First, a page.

Turkey’s publication sector has been growing by leaps and bounds with every passing year, according to figures provided by the Culture Ministry and employers’ organizations. 

Turkey’s publication sector has been growing by leaps and bounds with every passing year, according to figures provided by the Culture Ministry and employers’ organizations. 

Turkey’s publishing sector grew by 12% in 2015 with the production of more than 384 million licensed products, some 118 million of which were books that were not either reprints of religious works or materials directed at elementary and middle-school students, according to the Federation of Publishing Professional Unions (YAYFED). According to ISBN sales, around 50,000 new books are printed every year on average.

For workers in publishing houses, however, the situation is not as bright. According to figures from the Labor Ministry, around 3,300 workers are employed in this sector, which includes everyone from those involved in pre-printing preparations to accountants and cooks. The wide disparity between employment figures and the number of new books points to a preponderance of freelancers working without any social security. The work relationship between freelance workers and publishing houses is shaped by the habits and customs of publishers. What certainly does not change is that freelance workers are devoid of social security and the power to negotiate over the terms of the work and pay. Likewise, the conditions of salaried publishing workers, who are under eternal pressure from the army of freelance workers eager for a more stable job, are little brighter, as they face long working hours, unpaid overtime, mobbing, tasks that fall outside their job description, work at home and a distinct lack of even the hint of an annual raise.

Vague job descriptions in book production benefit the employer, impacting all workers in the sector. Fixing the length of work and the job’s accompanying tasks in the form of a contract would be instrumental in ensuring that workers are not forced to conduct a great deal of work for a single payment or, if they are requested to accomplish different tasks, would provide them with recourse to obtain supplemental pay.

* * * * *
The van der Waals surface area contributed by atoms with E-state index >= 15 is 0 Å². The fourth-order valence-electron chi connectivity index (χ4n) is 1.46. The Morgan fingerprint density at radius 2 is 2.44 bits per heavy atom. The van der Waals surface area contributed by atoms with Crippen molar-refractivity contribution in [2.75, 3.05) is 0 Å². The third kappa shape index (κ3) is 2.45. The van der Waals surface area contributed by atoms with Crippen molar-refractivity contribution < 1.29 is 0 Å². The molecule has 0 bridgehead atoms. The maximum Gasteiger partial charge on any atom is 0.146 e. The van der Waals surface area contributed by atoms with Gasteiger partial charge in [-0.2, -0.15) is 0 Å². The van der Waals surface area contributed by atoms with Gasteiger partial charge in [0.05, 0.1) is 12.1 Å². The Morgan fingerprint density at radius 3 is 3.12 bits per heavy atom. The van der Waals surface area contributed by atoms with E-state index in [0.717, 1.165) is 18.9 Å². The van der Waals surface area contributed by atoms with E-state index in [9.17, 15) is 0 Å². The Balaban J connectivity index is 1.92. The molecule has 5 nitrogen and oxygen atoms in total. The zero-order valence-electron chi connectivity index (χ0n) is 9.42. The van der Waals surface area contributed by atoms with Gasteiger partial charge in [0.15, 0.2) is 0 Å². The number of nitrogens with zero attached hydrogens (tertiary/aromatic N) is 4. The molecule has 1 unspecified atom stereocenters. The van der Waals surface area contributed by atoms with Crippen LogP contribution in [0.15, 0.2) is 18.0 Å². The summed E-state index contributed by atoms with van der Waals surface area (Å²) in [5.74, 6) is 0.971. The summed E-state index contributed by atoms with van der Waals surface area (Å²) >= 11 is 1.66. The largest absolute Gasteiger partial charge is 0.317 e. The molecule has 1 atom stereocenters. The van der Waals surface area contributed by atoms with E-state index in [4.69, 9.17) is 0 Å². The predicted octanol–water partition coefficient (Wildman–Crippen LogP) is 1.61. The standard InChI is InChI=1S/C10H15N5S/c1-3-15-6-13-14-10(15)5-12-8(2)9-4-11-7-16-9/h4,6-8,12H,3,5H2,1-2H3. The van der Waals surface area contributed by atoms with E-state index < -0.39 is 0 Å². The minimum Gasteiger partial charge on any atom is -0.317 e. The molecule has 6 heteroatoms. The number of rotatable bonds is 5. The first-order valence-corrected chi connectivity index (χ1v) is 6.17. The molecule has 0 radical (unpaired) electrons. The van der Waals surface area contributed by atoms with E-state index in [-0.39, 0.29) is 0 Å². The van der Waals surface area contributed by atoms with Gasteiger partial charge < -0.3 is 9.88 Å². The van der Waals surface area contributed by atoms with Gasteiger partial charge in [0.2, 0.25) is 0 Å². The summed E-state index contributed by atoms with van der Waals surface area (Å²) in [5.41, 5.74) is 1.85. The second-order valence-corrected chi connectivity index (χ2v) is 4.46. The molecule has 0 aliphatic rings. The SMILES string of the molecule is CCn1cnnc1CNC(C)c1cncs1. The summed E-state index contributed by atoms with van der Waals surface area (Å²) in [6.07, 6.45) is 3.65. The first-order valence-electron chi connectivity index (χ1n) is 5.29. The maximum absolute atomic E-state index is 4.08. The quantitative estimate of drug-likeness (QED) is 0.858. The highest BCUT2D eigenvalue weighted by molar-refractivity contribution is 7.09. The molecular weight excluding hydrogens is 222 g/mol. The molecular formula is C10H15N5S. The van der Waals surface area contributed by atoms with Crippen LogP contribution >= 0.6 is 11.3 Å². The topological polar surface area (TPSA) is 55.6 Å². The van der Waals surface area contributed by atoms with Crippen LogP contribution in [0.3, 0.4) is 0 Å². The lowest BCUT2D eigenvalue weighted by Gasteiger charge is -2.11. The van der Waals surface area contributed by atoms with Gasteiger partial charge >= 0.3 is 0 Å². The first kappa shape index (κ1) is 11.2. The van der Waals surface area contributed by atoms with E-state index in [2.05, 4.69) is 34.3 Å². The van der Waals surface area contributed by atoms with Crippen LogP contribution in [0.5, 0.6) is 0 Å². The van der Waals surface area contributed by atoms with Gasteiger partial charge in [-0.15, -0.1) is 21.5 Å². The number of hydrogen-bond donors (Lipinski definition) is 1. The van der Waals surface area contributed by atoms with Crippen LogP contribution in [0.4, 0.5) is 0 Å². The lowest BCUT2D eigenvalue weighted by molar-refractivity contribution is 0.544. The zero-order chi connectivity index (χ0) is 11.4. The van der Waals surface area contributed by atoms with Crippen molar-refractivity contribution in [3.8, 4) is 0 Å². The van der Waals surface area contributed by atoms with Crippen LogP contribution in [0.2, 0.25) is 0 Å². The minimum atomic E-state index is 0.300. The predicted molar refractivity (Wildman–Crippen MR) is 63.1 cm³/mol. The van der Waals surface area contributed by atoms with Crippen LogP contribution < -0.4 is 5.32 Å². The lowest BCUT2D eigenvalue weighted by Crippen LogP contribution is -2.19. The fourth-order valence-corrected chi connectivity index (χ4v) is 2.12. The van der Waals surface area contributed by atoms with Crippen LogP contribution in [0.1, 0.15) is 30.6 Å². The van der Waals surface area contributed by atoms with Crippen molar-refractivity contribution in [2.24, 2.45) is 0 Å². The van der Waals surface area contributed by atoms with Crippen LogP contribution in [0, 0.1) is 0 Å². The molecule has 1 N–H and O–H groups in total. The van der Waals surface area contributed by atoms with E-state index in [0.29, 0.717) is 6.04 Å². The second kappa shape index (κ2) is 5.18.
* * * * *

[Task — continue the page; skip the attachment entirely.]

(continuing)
Accordingly, the Publishing Workers’ Collective (YEK) has prepared 12 contracts based on various job descriptions. Without ignoring the principle of reciprocity, YEK has prepared contracts that include articles addressing payments, length of work, terms of work, additional demands, methods for solving disputes and the like. Taking the Confederation of Progressive Trade Unions’ Research Institute’s (DİSK-AR) figures for a human standard of living as their base, the contracts are also important for recommending a unit price based on an eight-hour work day.

DİSK Basın-İş espouses these contracts, considering them to be a step toward ensuring job security in the publishing sector and a platform for facilitating stronger negotiations in a sector that is not subject to collective bargaining.

We invite all publishing workers to make use of these contracts in their negotiations with employers and to organize under the auspices of DİSK Basın-İş.
*Copies of various Turkish-language contracts can be downloaded at http://diskbasinis.org/index.php/haber/yayin-dunyasi/299-freelance-calisanlar-icin-sozlseme-ornekleri.


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